Dr. William DeMeo
Dr. William DeMeo is a developmental neuropsychologist who currently serves a consultant for the Mayerson Academy in Ohio and previously served as a coordinator for mental health services for Cincinnati Public Schools’ Early Childhood Program. A former teacher who has taught at all levels, Dr. DeMeo is also a National Certified Olweus Trainer (bullying prevention), a National Association of School Psychologists–Approved provider, and a national consultant for the Office of Juvenile Justice Delinquency Prevention (OJJDP). Dr. DeMeo continues to be one of the most sought after national and international trainers for educators in the areas of mental health and brain-based learning, using his extensive experience to present practical and entertaining workshops. He has authored several books, including his latest publication, When Nothing Else Works: What Early Childhood Professionals Can Do to Reduce Challenging Behaviors.
Dr. Amy Gaumer Erickson
Dr. Amy Gaumer Erickson focuses on comprehensive evaluation of educational initiatives that improve in-school and post-school outcomes for students. Her work centers on the implementation of instructional strategies within a multi-tiered system of supports (MTSS) that enable students with and without disabilities to become college and career ready. To support continuous educational improvement, she has developed instruments that provide a schoolwide perspective on educator implementation. She has also published books and articles that provide practical assessment and instructional strategies to support students’ cognitive, intrapersonal, and interpersonal skill development. Dr. Gaumer Erickson and her husband apply these strategies to support the college and career readiness of their three teenage children.
Debra Hart is the director of education and transition for the Institute for Community Inclusion at the University of Massachusetts, Boston. She has over 30 years of experience working with students with disabilities, their families, and professionals supporting youth in becoming valued members of their community by participating in inclusive K–12 education, inclusive higher education, and integrated competitive employment. Ms. Hart has spent the last 25 years focused on transition-related work with state education agencies, public schools, and adult service agencies both in Massachusetts and nationwide; while pursuing this transition work, she has been especially involved with the Think College Coordinating Center, which provides training and evaluation services for 27 Transition Postsecondary Programs for Students with Intellectual Disabilities (TPSID) grantees in 23 states and 44 institutes of higher education. In this role, she oversees all the coordination, evaluation, technical assistance, and dissemination activities for the center.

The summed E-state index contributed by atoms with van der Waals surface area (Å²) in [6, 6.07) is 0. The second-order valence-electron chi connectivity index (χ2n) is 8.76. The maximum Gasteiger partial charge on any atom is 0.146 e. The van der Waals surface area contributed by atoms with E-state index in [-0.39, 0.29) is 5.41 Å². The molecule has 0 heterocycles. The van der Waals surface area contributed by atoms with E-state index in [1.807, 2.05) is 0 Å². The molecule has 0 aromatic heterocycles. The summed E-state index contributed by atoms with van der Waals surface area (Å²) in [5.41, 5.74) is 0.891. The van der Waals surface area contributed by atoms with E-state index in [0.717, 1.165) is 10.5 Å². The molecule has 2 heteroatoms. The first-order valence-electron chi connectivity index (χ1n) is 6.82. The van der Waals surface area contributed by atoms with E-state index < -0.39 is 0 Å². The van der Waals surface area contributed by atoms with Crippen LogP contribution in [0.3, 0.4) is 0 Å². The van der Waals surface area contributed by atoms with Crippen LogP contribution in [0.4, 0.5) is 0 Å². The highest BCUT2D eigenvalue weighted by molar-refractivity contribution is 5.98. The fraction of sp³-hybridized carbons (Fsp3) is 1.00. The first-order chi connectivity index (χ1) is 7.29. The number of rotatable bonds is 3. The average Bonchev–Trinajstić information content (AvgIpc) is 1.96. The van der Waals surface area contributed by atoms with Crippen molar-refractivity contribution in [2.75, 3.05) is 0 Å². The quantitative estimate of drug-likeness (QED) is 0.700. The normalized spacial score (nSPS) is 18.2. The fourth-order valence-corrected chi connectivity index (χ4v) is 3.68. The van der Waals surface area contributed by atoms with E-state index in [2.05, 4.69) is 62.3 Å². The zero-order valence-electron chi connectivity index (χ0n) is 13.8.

Shelley Haven is a certified assistive technology professional and rehabilitation engineering technologist who specializes in matching students with technology appropriate to their needs. Her consulting business, Technology to Unlock Potential, serves families, educators, and schools throughout the San Francisco Bay Area focusing on learning differences, attention deficit hyperactivity disorder (ADHD), and executive functioning. Ms. Haven previously directed assistive technology for Stanford University’s Office of Accessible Education and helped create the Schwab Learning Center at Stanford.
Debra Herburger is a senior program associate with WestEd Center for Prevention & Early Intervention, where she focuses on providing technical assistance and support as a special education training specialist. Her goal is to furnish research and evidence-based resources to support high expectations for student learning and to provide access to the range of supports for students with disabilities to learn in the least restrictive environment; her training topics include co-teaching, universal design for learning, understanding the implications of common core state standards (CCSS) for students with disabilities, implementing a multi-tiered system of supports, and writing individualized education programs (IEPs) aligned with CCSS that are reasonably calculated to result in educational benefit for students.